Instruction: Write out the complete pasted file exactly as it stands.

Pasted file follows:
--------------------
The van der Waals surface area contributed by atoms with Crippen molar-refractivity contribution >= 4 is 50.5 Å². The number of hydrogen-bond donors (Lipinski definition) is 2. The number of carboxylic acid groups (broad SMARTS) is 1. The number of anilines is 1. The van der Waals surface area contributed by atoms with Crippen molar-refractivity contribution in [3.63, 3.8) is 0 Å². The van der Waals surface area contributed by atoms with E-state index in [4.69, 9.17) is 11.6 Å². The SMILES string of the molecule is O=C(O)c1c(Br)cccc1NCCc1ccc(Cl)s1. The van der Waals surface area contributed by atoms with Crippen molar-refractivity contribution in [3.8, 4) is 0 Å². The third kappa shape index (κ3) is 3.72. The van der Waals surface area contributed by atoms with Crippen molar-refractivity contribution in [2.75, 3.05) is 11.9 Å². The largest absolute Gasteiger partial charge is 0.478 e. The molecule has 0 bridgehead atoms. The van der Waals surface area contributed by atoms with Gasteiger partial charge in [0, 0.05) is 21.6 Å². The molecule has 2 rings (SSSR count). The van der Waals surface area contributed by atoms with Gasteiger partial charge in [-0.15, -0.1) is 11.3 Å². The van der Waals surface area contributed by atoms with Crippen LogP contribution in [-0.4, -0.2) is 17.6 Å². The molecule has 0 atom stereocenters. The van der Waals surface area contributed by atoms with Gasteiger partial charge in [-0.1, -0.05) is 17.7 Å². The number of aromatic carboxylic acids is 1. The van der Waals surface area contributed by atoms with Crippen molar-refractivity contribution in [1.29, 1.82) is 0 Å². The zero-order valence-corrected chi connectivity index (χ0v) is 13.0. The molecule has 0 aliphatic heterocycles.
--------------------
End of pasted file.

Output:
The van der Waals surface area contributed by atoms with Crippen molar-refractivity contribution >= 4 is 50.5 Å². The number of hydrogen-bond donors (Lipinski definition) is 2. The number of carboxylic acid groups (broad SMARTS) is 1. The number of anilines is 1. The van der Waals surface area contributed by atoms with Crippen molar-refractivity contribution in [3.63, 3.8) is 0 Å². The van der Waals surface area contributed by atoms with E-state index in [4.69, 9.17) is 11.6 Å². The SMILES string of the molecule is O=C(O)c1c(Br)cccc1NCCc1ccc(Cl)s1. The van der Waals surface area contributed by atoms with Crippen molar-refractivity contribution in [3.8, 4) is 0 Å². The third kappa shape index (κ3) is 3.72. The van der Waals surface area contributed by atoms with Crippen molar-refractivity contribution in [2.75, 3.05) is 11.9 Å². The largest absolute Gasteiger partial charge is 0.478 e. The molecule has 0 bridgehead atoms. The van der Waals surface area contributed by atoms with Gasteiger partial charge in [0, 0.05) is 21.6 Å². The molecule has 2 rings (SSSR count). The van der Waals surface area contributed by atoms with Gasteiger partial charge in [-0.15, -0.1) is 11.3 Å². The van der Waals surface area contributed by atoms with Crippen LogP contribution in [-0.4, -0.2) is 17.6 Å². The molecule has 0 atom stereocenters. The van der Waals surface area contributed by atoms with Gasteiger partial charge in [-0.1, -0.05) is 17.7 Å². The number of aromatic carboxylic acids is 1. The van der Waals surface area contributed by atoms with Crippen molar-refractivity contribution in [1.29, 1.82) is 0 Å². The zero-order valence-corrected chi connectivity index (χ0v) is 13.0. The molecule has 0 aliphatic heterocycles.